It doesn’t take much to amuse and delight us these days. That may be because so much is wrong with so much that shouldn’t be, we elevate minor relief to the status of cure.
Here’s one example of a “little treat.” There’s no ad on a webpage that says “click to skip this ad.” It’s like getting away with something.
Or you find a $20 bill on the street. You look but can’t see someone nearby who might have dropped it. Pennies from heaven.
Here’s an example of a small surprise: the optometrist says you don’t need new glasses. That’s almost as good as finding the pregnancy test turned out the way you wanted it to.
We focus on the small picture because we don’t know what to do with the big picture.
When you find the 20, you know what to do: search for its owner and be pleased when you can’t find him or her.
If you were to hear that Rush Limbaugh’s cochlear implants attracted a fatal lightning strike on the golf course… then, what? A momentary jolt of electricity may bring a momentary jolt of happiness, but then no matter how you dislike the guy, you feel sorry for him.
When Hillary withdraws from the presidential primary you’re glad for a moment but then you miss her. Something’s not right. (Don’t say it. Your “I won’t miss her” thought waves already have reached here.)
Little surprises for the customer is what drove you to a Japanese or Korean car brand. It wasn’t just the birth of cupholders that Detroit had ignored; not even the heated seat. It was things like the way the rainwater is directed off the roof so it doesn’t leak into the poorly sealed trunk.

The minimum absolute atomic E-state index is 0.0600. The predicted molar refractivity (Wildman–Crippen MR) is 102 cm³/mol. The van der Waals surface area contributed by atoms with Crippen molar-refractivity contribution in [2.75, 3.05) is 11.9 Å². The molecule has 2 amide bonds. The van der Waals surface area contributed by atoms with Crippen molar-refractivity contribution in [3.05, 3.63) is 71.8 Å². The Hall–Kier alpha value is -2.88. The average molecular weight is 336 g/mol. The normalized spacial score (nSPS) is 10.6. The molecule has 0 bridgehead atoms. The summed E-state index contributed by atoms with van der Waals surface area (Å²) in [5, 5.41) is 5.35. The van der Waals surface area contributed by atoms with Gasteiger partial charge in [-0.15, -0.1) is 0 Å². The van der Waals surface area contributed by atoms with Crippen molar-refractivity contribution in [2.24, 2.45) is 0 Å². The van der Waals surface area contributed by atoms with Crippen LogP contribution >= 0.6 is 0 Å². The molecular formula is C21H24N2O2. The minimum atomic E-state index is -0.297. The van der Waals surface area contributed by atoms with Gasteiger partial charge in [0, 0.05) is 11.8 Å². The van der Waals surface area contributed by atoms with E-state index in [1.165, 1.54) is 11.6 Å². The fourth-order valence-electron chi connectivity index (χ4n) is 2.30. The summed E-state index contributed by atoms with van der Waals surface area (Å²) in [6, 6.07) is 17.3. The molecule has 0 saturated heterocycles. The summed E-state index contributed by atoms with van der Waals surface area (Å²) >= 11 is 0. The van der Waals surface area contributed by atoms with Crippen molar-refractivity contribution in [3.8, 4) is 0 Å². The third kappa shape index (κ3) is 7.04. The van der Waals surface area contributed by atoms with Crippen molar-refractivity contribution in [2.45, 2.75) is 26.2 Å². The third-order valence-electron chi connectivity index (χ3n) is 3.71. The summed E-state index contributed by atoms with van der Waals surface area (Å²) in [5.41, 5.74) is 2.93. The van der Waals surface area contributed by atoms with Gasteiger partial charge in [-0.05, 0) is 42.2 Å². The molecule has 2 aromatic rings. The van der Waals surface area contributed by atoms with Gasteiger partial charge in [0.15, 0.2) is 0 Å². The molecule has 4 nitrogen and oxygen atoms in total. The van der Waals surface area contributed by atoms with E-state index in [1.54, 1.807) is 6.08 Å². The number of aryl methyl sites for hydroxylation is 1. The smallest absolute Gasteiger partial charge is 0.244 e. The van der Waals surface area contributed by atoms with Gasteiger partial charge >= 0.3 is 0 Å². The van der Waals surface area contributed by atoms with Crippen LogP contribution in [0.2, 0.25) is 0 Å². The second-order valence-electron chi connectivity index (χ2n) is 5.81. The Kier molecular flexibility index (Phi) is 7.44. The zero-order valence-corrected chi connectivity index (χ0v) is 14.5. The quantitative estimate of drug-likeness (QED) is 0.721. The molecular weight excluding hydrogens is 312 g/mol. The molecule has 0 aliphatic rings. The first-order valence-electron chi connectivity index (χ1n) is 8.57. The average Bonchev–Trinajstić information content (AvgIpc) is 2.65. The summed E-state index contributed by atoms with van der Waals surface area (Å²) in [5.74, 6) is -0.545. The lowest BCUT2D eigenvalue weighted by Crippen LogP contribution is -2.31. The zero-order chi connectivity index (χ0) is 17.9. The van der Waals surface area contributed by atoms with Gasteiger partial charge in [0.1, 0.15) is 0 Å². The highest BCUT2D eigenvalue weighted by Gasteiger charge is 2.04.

The next auto company that wants to make a splash will find a way to easily disassemble the headlight fixture, easily remove and replace the bulb at something less than today’s prices… which are high enough to have paid for you first car back in 19xx.
Some surprises are absences. You vote for the candidate who does not knock on your door and talk your ear off and he wins.
The deposit clears early and none of your checks bounce.
Long life guitar strings don’t die young.
Small surprises and little treats. Like finding you hadn’t actually finished the ice cream in the freezer and you can do that now.
--Bank robbers can also mean banks that rob. Like the five families of banking now in the hot seat for manipulating the currency market. But you have to give them credit for actually figuring out how the currency market works well enough to game it.
I’m Wes Richards. My opinions are my own but you’re welcome to them. ®
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© WJR 2015